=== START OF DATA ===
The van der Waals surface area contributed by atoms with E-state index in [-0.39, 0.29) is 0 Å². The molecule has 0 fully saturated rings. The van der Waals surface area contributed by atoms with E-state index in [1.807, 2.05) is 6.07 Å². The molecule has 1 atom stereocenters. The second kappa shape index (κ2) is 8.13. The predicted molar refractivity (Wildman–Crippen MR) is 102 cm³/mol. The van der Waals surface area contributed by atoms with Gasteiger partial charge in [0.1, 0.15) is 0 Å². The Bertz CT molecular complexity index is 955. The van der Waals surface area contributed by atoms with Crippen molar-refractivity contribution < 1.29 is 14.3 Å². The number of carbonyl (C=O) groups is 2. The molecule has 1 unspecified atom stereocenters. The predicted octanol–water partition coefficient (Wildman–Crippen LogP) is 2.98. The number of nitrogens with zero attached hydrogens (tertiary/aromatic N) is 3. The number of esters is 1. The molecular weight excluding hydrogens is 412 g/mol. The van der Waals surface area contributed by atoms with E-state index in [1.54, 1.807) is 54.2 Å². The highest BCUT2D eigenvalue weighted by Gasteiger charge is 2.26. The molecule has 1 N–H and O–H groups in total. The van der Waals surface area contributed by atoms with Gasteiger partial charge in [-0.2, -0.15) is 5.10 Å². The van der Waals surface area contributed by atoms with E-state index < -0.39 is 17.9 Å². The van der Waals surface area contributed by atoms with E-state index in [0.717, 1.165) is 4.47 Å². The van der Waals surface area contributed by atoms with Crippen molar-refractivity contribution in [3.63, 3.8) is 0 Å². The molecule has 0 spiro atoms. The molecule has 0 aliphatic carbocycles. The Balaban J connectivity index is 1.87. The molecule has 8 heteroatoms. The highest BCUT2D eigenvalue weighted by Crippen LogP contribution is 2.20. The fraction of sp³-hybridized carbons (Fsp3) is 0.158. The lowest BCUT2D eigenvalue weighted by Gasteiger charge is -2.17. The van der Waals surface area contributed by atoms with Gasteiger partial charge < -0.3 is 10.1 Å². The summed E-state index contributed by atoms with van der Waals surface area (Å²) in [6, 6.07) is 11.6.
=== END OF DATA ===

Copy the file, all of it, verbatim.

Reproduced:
The van der Waals surface area contributed by atoms with E-state index in [-0.39, 0.29) is 0 Å². The molecule has 0 fully saturated rings. The van der Waals surface area contributed by atoms with E-state index in [1.807, 2.05) is 6.07 Å². The molecule has 1 atom stereocenters. The second kappa shape index (κ2) is 8.13. The predicted molar refractivity (Wildman–Crippen MR) is 102 cm³/mol. The van der Waals surface area contributed by atoms with Gasteiger partial charge in [0.1, 0.15) is 0 Å². The Bertz CT molecular complexity index is 955. The van der Waals surface area contributed by atoms with Crippen molar-refractivity contribution < 1.29 is 14.3 Å². The number of carbonyl (C=O) groups is 2. The molecule has 1 unspecified atom stereocenters. The predicted octanol–water partition coefficient (Wildman–Crippen LogP) is 2.98. The number of nitrogens with zero attached hydrogens (tertiary/aromatic N) is 3. The number of esters is 1. The molecular weight excluding hydrogens is 412 g/mol. The van der Waals surface area contributed by atoms with E-state index in [1.54, 1.807) is 54.2 Å². The highest BCUT2D eigenvalue weighted by Gasteiger charge is 2.26. The molecule has 1 N–H and O–H groups in total. The van der Waals surface area contributed by atoms with Gasteiger partial charge in [-0.2, -0.15) is 5.10 Å². The van der Waals surface area contributed by atoms with E-state index < -0.39 is 17.9 Å². The van der Waals surface area contributed by atoms with E-state index in [0.717, 1.165) is 4.47 Å². The van der Waals surface area contributed by atoms with Crippen molar-refractivity contribution in [3.63, 3.8) is 0 Å². The molecule has 0 spiro atoms. The molecule has 0 aliphatic carbocycles. The Balaban J connectivity index is 1.87. The molecule has 8 heteroatoms. The highest BCUT2D eigenvalue weighted by Crippen LogP contribution is 2.20. The fraction of sp³-hybridized carbons (Fsp3) is 0.158. The lowest BCUT2D eigenvalue weighted by Gasteiger charge is -2.17. The van der Waals surface area contributed by atoms with Gasteiger partial charge < -0.3 is 10.1 Å². The summed E-state index contributed by atoms with van der Waals surface area (Å²) in [6, 6.07) is 11.6.